Doctor Harry Harlow performed a social psychology experiment which sort to investigate whether or not affection is a vital aspect in childhood development. Harry took several newborn monkeys and introduced them to two surrogate mothers. One surrogate mother was designed with soft material and lacked any feeding point. The second surrogate mother was made with wires but was fitted with milk ducts for feeding. It was found out that the baby monkeys preferred the soft mother as opposed to the wire mother. As such, the newborns adored affection more than sustenance. In conclusion, Harry stated that affection is a vital necessity for proper childhood development. Do you show you kid(s) love and affection? Here is a reason to do so.

Childhood Affection

Do you show you kid(s) love and affection?

See results

Social Psychology Experiment


    0 of 8192 characters used
    Post Comment

    • David Rugu profile imageAUTHOR

      David Rugu Ngigi 

      3 years ago from Kitui, Kenya

      love you support Ariah and Angie as always expect much much more...cause we can only go further

    • profile image


      3 years ago

      i haven't laughed this hard in a while

    • profile image


      3 years ago

      interesting how different people respond to different things..


    This website uses cookies

    As a user in the EEA, your approval is needed on a few things. To provide a better website experience, uses cookies (and other similar technologies) and may collect, process, and share personal data. Please choose which areas of our service you consent to our doing so.

    For more information on managing or withdrawing consents and how we handle data, visit our Privacy Policy at:

    Show Details
    HubPages Device IDThis is used to identify particular browsers or devices when the access the service, and is used for security reasons.
    LoginThis is necessary to sign in to the HubPages Service.
    Google RecaptchaThis is used to prevent bots and spam. (Privacy Policy)
    AkismetThis is used to detect comment spam. (Privacy Policy)
    HubPages Google AnalyticsThis is used to provide data on traffic to our website, all personally identifyable data is anonymized. (Privacy Policy)
    HubPages Traffic PixelThis is used to collect data on traffic to articles and other pages on our site. Unless you are signed in to a HubPages account, all personally identifiable information is anonymized.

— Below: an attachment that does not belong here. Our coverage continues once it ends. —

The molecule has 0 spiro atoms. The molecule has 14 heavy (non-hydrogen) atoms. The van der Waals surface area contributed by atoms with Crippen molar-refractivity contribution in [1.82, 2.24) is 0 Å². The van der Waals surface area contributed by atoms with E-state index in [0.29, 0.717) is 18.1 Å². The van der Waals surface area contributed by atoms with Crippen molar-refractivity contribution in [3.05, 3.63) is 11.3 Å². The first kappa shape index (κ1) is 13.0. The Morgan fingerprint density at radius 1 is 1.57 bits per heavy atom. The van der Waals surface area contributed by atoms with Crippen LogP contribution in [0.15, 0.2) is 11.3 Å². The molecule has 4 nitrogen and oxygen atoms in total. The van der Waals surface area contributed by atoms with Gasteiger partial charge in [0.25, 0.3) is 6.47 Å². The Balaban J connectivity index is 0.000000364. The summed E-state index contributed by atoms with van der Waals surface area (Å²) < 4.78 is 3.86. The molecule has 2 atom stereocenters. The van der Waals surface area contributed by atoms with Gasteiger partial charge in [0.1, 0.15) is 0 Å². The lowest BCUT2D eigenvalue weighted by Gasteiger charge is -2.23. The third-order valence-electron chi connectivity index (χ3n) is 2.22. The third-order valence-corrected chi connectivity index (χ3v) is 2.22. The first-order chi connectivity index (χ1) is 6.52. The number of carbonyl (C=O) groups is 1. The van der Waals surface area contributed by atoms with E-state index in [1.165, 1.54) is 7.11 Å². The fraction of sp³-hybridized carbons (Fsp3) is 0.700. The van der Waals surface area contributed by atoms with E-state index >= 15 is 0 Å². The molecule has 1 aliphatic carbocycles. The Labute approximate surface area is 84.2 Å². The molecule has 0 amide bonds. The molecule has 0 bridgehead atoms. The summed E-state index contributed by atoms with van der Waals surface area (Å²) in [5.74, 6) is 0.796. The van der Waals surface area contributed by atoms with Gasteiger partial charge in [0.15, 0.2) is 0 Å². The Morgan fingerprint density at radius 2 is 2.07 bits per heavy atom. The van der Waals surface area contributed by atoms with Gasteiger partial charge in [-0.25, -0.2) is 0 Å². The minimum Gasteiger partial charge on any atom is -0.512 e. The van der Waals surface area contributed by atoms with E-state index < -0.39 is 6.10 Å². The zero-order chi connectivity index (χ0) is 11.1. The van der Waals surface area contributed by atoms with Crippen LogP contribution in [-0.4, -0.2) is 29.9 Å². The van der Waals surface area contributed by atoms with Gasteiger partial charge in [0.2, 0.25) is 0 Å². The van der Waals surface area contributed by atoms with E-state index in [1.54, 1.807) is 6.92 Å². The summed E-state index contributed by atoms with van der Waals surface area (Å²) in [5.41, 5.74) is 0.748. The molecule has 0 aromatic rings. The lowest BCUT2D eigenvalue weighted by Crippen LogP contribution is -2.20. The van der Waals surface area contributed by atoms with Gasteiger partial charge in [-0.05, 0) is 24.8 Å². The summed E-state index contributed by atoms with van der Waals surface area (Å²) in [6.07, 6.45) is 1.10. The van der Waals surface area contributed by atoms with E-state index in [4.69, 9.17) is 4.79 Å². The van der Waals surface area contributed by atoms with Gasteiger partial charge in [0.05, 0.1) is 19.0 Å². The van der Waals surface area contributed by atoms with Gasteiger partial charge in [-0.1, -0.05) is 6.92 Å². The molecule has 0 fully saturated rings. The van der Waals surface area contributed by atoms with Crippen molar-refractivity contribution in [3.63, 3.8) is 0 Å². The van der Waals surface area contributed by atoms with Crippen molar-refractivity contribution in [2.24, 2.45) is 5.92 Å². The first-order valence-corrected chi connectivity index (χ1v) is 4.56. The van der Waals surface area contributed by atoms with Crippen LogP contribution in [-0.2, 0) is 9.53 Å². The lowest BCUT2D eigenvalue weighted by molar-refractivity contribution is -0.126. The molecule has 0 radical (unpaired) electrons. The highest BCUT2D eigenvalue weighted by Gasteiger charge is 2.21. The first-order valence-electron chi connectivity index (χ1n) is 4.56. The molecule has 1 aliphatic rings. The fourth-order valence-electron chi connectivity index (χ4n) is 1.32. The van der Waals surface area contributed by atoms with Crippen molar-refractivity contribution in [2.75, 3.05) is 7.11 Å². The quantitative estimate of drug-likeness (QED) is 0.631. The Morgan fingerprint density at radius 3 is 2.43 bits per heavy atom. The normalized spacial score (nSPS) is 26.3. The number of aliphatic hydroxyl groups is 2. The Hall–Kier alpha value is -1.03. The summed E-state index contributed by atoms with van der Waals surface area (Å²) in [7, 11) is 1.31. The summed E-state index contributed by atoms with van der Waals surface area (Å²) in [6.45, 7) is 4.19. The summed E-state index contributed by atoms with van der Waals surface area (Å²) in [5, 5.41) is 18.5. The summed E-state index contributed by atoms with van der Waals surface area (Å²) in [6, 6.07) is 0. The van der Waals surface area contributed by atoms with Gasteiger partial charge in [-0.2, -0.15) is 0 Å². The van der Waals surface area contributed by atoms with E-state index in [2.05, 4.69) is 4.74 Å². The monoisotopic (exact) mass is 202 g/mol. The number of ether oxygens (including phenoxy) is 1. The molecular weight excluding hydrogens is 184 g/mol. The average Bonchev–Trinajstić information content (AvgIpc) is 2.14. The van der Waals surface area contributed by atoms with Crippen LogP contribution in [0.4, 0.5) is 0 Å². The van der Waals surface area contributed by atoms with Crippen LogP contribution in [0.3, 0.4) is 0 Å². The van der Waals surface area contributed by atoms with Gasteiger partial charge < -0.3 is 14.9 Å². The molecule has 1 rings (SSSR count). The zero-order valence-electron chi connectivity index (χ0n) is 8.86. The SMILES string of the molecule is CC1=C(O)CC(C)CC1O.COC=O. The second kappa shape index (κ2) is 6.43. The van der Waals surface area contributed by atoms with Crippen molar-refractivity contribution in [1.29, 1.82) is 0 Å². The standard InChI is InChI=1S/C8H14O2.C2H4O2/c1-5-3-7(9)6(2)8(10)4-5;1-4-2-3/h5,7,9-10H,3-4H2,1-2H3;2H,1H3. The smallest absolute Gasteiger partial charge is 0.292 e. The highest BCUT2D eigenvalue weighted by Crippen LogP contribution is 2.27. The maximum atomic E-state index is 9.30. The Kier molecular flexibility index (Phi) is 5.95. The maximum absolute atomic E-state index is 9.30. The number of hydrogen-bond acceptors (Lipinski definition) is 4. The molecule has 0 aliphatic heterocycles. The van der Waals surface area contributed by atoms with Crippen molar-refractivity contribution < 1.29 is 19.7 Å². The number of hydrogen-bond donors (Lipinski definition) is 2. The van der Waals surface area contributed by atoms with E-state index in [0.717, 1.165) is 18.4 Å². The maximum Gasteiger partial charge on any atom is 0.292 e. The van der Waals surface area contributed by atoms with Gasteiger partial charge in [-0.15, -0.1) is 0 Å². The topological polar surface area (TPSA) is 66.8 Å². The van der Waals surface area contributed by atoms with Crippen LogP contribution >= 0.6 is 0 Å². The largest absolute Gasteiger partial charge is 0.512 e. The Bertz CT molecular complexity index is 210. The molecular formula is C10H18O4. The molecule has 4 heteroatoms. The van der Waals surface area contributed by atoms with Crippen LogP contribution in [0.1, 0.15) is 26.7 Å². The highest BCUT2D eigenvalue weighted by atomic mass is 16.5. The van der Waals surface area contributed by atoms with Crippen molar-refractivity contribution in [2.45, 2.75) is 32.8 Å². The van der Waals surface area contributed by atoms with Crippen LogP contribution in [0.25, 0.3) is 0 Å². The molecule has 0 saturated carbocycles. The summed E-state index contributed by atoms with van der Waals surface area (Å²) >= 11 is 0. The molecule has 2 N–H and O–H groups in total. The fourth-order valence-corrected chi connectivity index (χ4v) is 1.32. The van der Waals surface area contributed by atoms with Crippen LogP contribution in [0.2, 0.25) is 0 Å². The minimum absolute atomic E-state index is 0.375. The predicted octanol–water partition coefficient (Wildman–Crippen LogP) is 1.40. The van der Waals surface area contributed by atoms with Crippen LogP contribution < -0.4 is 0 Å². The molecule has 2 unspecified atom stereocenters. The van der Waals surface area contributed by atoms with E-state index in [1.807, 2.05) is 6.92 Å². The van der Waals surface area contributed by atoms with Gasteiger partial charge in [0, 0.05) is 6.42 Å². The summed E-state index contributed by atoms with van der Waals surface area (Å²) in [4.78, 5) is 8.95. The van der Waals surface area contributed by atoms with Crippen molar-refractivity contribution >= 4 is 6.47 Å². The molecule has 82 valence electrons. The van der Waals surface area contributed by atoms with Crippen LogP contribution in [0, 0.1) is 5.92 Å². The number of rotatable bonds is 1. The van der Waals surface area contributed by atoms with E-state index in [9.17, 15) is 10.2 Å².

Amazon Web ServicesThis is a cloud services platform that we used to host our service. (Privacy Policy)
    CloudflareThis is a cloud CDN service that we use to efficiently deliver files required for our service to operate such as javascript, cascading style sheets, images, and videos. (Privacy Policy)
    Google Hosted LibrariesJavascript software libraries such as jQuery are loaded at endpoints on the or domains, for performance and efficiency reasons. (Privacy Policy)
    Google Custom SearchThis is feature allows you to search the site. (Privacy Policy)
    Google MapsSome articles have Google Maps embedded in them. (Privacy Policy)
    Google ChartsThis is used to display charts and graphs on articles and the author center. (Privacy Policy)
    Google AdSense Host APIThis service allows you to sign up for or associate a Google AdSense account with HubPages, so that you can earn money from ads on your articles. No data is shared unless you engage with this feature. (Privacy Policy)
    Google YouTubeSome articles have YouTube videos embedded in them. (Privacy Policy)
    VimeoSome articles have Vimeo videos embedded in them. (Privacy Policy)
    PaypalThis is used for a registered author who enrolls in the HubPages Earnings program and requests to be paid via PayPal. No data is shared with Paypal unless you engage with this feature. (Privacy Policy)
    Facebook LoginYou can use this to streamline signing up for, or signing in to your Hubpages account. No data is shared with Facebook unless you engage with this feature. (Privacy Policy)
    MavenThis supports the Maven widget and search functionality. (Privacy Policy)
    Google AdSenseThis is an ad network. (Privacy Policy)
    Google DoubleClickGoogle provides ad serving technology and runs an ad network. (Privacy Policy)
    Index ExchangeThis is an ad network. (Privacy Policy)
    SovrnThis is an ad network. (Privacy Policy)
    Facebook AdsThis is an ad network. (Privacy Policy)
    Amazon Unified Ad MarketplaceThis is an ad network. (Privacy Policy)
    AppNexusThis is an ad network. (Privacy Policy)
    OpenxThis is an ad network. (Privacy Policy)
    Rubicon ProjectThis is an ad network. (Privacy Policy)
    TripleLiftThis is an ad network. (Privacy Policy)
    Say MediaWe partner with Say Media to deliver ad campaigns on our sites. (Privacy Policy)
    Remarketing PixelsWe may use remarketing pixels from advertising networks such as Google AdWords, Bing Ads, and Facebook in order to advertise the HubPages Service to people that have visited our sites.
    Conversion Tracking PixelsWe may use conversion tracking pixels from advertising networks such as Google AdWords, Bing Ads, and Facebook in order to identify when an advertisement has successfully resulted in the desired action, such as signing up for the HubPages Service or publishing an article on the HubPages Service.
    Author Google AnalyticsThis is used to provide traffic data and reports to the authors of articles on the HubPages Service. (Privacy Policy)
    ComscoreComScore is a media measurement and analytics company providing marketing data and analytics to enterprises, media and advertising agencies, and publishers. Non-consent will result in ComScore only processing obfuscated personal data. (Privacy Policy)
    Amazon Tracking PixelSome articles display amazon products as part of the Amazon Affiliate program, this pixel provides traffic statistics for those products (Privacy Policy)